A report from the Associated Press has found that flossing has no real impact on dental hygiene and that it does not reduce the risk of tooth cavities and gum disease. In its latest Dietary Guidelines, published in 2015, the US Federal Government removed the recommendation for flossing without notice.
For decades, health authorities and dentist associations have promoted flossing, saying it could prevent cavities and other dental problems. The American Dental Association writes on its website people should floss once a day.
In order for a recommendation to be included in the Dietary Guidelines, it has to be based on robust scientific findings by law.
To make sure this was the case for flossing − which had been recommended by the federal authorities since 1979 − the Associated Press asked the US departments of Health and Human Services and Agriculture last year to submit evidence about the practice's beneficial effects. It followed up with written requests under the Freedom of Information Act.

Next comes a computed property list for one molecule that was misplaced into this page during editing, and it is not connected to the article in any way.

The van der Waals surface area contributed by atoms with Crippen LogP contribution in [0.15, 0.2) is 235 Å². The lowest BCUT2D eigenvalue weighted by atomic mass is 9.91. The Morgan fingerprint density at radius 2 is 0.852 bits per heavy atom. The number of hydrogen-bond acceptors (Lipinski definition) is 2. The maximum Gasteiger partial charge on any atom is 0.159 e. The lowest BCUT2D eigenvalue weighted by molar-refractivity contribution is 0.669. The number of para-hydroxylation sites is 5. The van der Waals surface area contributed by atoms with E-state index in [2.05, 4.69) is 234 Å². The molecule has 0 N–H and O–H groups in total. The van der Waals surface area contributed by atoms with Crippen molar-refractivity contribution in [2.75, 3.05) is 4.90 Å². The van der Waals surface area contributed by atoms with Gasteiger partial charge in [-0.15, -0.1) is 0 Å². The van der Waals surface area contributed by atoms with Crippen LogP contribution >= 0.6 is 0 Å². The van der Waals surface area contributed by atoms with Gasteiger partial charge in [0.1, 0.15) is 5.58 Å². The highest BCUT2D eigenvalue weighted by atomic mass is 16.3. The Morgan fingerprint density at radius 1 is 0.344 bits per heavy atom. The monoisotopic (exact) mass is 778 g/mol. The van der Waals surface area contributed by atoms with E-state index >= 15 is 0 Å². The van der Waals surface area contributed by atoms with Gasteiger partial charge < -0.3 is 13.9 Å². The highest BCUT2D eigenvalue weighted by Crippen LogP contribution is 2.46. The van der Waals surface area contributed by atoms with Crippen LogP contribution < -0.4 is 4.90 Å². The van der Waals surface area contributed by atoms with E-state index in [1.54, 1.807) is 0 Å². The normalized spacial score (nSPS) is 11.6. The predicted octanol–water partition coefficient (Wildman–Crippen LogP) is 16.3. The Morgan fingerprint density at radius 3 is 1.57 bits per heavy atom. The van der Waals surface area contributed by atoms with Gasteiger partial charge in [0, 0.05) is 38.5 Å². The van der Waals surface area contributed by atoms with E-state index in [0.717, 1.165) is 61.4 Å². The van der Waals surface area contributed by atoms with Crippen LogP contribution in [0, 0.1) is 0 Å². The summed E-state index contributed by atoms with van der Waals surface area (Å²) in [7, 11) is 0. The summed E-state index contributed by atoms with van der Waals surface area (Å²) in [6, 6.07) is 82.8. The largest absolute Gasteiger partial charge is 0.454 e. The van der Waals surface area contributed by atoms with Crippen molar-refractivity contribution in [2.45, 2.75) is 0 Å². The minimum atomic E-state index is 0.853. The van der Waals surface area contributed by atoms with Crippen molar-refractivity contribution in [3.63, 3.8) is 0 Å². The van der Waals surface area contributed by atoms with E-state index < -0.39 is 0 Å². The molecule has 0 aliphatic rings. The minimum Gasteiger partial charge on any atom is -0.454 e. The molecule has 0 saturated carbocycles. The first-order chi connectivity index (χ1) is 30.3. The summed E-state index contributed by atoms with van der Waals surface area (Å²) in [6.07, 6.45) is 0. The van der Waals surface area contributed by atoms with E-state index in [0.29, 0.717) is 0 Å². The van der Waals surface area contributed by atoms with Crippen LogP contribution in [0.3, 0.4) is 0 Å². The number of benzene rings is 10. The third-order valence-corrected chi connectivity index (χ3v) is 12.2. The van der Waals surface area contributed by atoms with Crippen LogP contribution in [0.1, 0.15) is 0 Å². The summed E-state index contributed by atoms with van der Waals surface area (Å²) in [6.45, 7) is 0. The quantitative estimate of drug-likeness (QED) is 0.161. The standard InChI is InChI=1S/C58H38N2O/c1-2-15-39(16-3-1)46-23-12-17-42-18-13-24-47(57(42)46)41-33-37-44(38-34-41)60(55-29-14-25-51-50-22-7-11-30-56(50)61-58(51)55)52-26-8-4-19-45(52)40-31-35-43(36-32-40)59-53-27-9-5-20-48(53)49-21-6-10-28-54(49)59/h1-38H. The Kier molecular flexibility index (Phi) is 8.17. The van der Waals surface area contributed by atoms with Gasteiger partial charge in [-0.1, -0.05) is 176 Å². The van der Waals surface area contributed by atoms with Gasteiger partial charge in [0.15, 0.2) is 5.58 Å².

The authorities responded by removing flossing from their guidelines. They also acknowledged in a letter that the effectiveness of flossing had not been sufficiently researched before it was recommended.
In the meantime, the Associated Press also reviewed 25 of the most rigorous studies conducted in the last decade about flossing. Most concluded that the evidence for flossing was either weak, unreliable or carry a potential for bias. Some used outdated methods, tested very small samples of people or were very short in duration − too short for dental diseases to develop.
To avoid gum disease and cavities, the most effective method remains to brush the teeth twice a day, cut back on sugar and visit the dentist regularly.